“Our Black Year,”Â a new book by writer and UofC Law School graduate Maggie Anderson, opens with the author and her Harvard-educated financier husband savoring a celebratory lobster in a chic Gold Coast restaurant. The ensuing tome, in a harshly ironic twist, expends most of its bulk following the same couple as they dodge “unsavory types,” rummage around for something edible in derelict minimarts, and crisscross the South and West sides frantically searching for nutritive food for their two young children.
No, this is not the story of a formerly affluent day-trading couple laid low by the collapse of Lehman Brothers. The Andersons’ perplexing and ultimately moving culinary desperation was entirely self-imposed. They were well off, African-American, and appalled at the egregious inequality in their racial community. To do something about it, the Andersons decided to buy exclusively from black-owned businesses for an entire year, and document every cent spent.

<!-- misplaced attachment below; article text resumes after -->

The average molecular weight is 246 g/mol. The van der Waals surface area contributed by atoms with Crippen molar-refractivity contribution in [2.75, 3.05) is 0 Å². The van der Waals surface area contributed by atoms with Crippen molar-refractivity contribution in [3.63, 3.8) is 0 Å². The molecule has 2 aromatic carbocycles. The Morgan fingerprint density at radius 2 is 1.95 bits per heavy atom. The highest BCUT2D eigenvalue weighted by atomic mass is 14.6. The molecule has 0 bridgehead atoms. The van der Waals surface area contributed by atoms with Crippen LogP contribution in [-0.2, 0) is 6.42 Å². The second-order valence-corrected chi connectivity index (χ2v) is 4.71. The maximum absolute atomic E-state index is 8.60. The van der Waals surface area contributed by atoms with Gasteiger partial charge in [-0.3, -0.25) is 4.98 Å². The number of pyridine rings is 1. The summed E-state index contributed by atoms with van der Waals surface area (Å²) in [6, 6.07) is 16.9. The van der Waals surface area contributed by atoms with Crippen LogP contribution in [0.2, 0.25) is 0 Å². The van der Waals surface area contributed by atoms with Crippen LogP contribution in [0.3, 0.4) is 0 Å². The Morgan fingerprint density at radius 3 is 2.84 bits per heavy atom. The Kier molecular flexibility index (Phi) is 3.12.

That this was a challenge is unsurprising. That it should be next to impossible in Chicago, the long-time center of Black America, punctures the myth of a post-racial society and illustrates an income gap that obstinately refuses to narrow.
In July 1931, when the country was mired in worse economic doldrums and Jim Crow was the entrenched and seemingly unshakable law of its lower half, W. E. B. Dubois wrote, “If we once make a religion to spend our meager income so far as possible only in such ways as will bring us employment consideration and opportunity, the possibilities before us are enormous.” Continually stymied in his relentless rhetorical push for political equality, Dubois came around to the belief that the only way to alter the racial status quo was for the black masses to more aggressively leverage their economic clout.